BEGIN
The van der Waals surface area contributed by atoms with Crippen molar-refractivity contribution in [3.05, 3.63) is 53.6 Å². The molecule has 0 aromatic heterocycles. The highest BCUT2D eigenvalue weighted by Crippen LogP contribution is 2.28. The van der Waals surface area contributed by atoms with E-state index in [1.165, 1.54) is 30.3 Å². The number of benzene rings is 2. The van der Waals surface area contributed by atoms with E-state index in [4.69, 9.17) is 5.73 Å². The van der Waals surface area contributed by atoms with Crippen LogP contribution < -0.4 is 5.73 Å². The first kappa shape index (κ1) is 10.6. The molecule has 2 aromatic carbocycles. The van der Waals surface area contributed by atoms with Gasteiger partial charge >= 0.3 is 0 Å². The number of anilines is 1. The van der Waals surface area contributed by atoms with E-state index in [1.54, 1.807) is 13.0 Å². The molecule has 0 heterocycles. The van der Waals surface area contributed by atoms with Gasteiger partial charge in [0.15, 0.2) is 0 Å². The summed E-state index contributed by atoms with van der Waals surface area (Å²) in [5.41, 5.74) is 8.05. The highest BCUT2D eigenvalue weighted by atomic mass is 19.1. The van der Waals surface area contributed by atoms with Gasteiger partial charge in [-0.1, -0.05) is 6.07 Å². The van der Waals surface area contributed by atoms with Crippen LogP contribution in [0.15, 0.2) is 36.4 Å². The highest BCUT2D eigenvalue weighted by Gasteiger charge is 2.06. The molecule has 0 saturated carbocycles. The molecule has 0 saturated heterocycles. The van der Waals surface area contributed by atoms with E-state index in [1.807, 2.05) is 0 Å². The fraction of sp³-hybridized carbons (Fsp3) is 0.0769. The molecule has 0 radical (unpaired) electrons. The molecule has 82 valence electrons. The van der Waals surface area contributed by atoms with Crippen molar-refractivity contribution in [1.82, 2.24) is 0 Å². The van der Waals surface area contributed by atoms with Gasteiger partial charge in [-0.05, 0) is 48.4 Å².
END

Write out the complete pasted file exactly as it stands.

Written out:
The van der Waals surface area contributed by atoms with Crippen molar-refractivity contribution in [3.05, 3.63) is 53.6 Å². The molecule has 0 aromatic heterocycles. The highest BCUT2D eigenvalue weighted by Crippen LogP contribution is 2.28. The van der Waals surface area contributed by atoms with E-state index in [1.165, 1.54) is 30.3 Å². The number of benzene rings is 2. The van der Waals surface area contributed by atoms with E-state index in [4.69, 9.17) is 5.73 Å². The van der Waals surface area contributed by atoms with Crippen LogP contribution < -0.4 is 5.73 Å². The first kappa shape index (κ1) is 10.6. The molecule has 2 aromatic carbocycles. The van der Waals surface area contributed by atoms with Gasteiger partial charge >= 0.3 is 0 Å². The number of anilines is 1. The van der Waals surface area contributed by atoms with E-state index in [1.54, 1.807) is 13.0 Å². The molecule has 0 heterocycles. The van der Waals surface area contributed by atoms with Gasteiger partial charge in [0.15, 0.2) is 0 Å². The summed E-state index contributed by atoms with van der Waals surface area (Å²) in [5.41, 5.74) is 8.05. The highest BCUT2D eigenvalue weighted by atomic mass is 19.1. The van der Waals surface area contributed by atoms with Gasteiger partial charge in [-0.1, -0.05) is 6.07 Å². The van der Waals surface area contributed by atoms with Crippen LogP contribution in [0.15, 0.2) is 36.4 Å². The highest BCUT2D eigenvalue weighted by Gasteiger charge is 2.06. The molecule has 0 saturated carbocycles. The molecule has 0 saturated heterocycles. The van der Waals surface area contributed by atoms with E-state index in [1.807, 2.05) is 0 Å². The fraction of sp³-hybridized carbons (Fsp3) is 0.0769. The molecule has 0 radical (unpaired) electrons. The molecule has 82 valence electrons. The van der Waals surface area contributed by atoms with Crippen molar-refractivity contribution in [1.82, 2.24) is 0 Å². The van der Waals surface area contributed by atoms with Gasteiger partial charge in [-0.05, 0) is 48.4 Å².